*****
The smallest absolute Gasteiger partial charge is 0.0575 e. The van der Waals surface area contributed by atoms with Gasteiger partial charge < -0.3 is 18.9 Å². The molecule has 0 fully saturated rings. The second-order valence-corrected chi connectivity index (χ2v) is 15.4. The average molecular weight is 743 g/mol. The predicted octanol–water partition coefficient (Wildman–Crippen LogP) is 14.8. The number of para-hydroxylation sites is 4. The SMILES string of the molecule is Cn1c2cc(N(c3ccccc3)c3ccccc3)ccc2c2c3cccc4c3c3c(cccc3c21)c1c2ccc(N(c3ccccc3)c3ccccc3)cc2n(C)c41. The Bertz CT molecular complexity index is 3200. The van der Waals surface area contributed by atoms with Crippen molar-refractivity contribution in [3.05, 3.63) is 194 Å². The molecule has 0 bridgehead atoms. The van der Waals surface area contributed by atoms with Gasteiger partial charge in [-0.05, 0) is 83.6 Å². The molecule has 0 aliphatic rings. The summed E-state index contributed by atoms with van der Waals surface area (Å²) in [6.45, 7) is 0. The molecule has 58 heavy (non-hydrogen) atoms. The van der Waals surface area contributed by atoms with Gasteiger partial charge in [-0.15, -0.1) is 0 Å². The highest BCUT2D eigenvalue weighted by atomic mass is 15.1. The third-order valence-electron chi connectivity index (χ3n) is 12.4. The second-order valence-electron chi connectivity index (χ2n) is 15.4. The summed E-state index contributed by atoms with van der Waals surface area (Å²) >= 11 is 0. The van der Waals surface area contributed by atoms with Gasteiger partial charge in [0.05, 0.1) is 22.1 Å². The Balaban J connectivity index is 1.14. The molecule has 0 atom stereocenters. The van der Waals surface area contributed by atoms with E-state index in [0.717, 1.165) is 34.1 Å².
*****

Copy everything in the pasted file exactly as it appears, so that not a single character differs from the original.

The smallest absolute Gasteiger partial charge is 0.0575 e. The van der Waals surface area contributed by atoms with Gasteiger partial charge < -0.3 is 18.9 Å². The molecule has 0 fully saturated rings. The second-order valence-corrected chi connectivity index (χ2v) is 15.4. The average molecular weight is 743 g/mol. The predicted octanol–water partition coefficient (Wildman–Crippen LogP) is 14.8. The number of para-hydroxylation sites is 4. The SMILES string of the molecule is Cn1c2cc(N(c3ccccc3)c3ccccc3)ccc2c2c3cccc4c3c3c(cccc3c21)c1c2ccc(N(c3ccccc3)c3ccccc3)cc2n(C)c41. The Bertz CT molecular complexity index is 3200. The van der Waals surface area contributed by atoms with Crippen molar-refractivity contribution in [3.05, 3.63) is 194 Å². The molecule has 0 bridgehead atoms. The van der Waals surface area contributed by atoms with Gasteiger partial charge in [-0.05, 0) is 83.6 Å². The molecule has 0 aliphatic rings. The summed E-state index contributed by atoms with van der Waals surface area (Å²) in [6.45, 7) is 0. The molecule has 58 heavy (non-hydrogen) atoms. The van der Waals surface area contributed by atoms with Gasteiger partial charge in [-0.15, -0.1) is 0 Å². The highest BCUT2D eigenvalue weighted by atomic mass is 15.1. The third-order valence-electron chi connectivity index (χ3n) is 12.4. The second-order valence-electron chi connectivity index (χ2n) is 15.4. The summed E-state index contributed by atoms with van der Waals surface area (Å²) >= 11 is 0. The van der Waals surface area contributed by atoms with Gasteiger partial charge in [0.05, 0.1) is 22.1 Å². The Balaban J connectivity index is 1.14. The molecule has 0 atom stereocenters. The van der Waals surface area contributed by atoms with E-state index in [0.717, 1.165) is 34.1 Å².